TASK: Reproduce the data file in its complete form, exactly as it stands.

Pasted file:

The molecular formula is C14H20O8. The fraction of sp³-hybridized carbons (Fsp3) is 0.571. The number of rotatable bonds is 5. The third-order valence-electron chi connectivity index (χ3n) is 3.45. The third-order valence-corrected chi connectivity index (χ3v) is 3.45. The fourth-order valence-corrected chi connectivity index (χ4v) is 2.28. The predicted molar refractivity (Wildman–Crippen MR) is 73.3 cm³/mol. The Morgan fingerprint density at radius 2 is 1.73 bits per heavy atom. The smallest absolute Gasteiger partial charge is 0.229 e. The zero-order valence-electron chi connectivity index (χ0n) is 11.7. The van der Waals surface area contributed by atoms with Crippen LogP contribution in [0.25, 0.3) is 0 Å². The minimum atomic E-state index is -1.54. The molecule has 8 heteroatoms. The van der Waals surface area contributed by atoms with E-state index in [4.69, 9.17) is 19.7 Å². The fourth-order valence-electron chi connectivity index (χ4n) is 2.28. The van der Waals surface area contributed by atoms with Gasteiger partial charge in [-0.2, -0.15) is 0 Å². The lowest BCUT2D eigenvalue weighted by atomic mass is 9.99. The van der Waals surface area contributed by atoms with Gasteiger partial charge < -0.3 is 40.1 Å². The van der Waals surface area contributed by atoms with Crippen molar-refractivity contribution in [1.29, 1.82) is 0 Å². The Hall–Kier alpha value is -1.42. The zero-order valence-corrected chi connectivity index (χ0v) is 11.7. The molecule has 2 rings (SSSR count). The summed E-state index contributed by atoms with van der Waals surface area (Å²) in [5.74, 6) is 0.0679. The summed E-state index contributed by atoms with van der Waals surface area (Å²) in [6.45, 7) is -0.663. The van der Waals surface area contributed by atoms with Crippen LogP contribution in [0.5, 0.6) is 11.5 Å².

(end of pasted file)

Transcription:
The molecular formula is C14H20O8. The fraction of sp³-hybridized carbons (Fsp3) is 0.571. The number of rotatable bonds is 5. The third-order valence-electron chi connectivity index (χ3n) is 3.45. The third-order valence-corrected chi connectivity index (χ3v) is 3.45. The fourth-order valence-corrected chi connectivity index (χ4v) is 2.28. The predicted molar refractivity (Wildman–Crippen MR) is 73.3 cm³/mol. The Morgan fingerprint density at radius 2 is 1.73 bits per heavy atom. The smallest absolute Gasteiger partial charge is 0.229 e. The zero-order valence-electron chi connectivity index (χ0n) is 11.7. The van der Waals surface area contributed by atoms with Crippen LogP contribution in [0.25, 0.3) is 0 Å². The minimum atomic E-state index is -1.54. The molecule has 8 heteroatoms. The van der Waals surface area contributed by atoms with E-state index in [4.69, 9.17) is 19.7 Å². The fourth-order valence-electron chi connectivity index (χ4n) is 2.28. The van der Waals surface area contributed by atoms with Gasteiger partial charge in [-0.2, -0.15) is 0 Å². The lowest BCUT2D eigenvalue weighted by atomic mass is 9.99. The van der Waals surface area contributed by atoms with Gasteiger partial charge < -0.3 is 40.1 Å². The van der Waals surface area contributed by atoms with Crippen molar-refractivity contribution in [1.29, 1.82) is 0 Å². The Hall–Kier alpha value is -1.42. The zero-order valence-corrected chi connectivity index (χ0v) is 11.7. The molecule has 2 rings (SSSR count). The summed E-state index contributed by atoms with van der Waals surface area (Å²) in [5.74, 6) is 0.0679. The summed E-state index contributed by atoms with van der Waals surface area (Å²) in [6.45, 7) is -0.663. The van der Waals surface area contributed by atoms with Crippen LogP contribution in [0.5, 0.6) is 11.5 Å².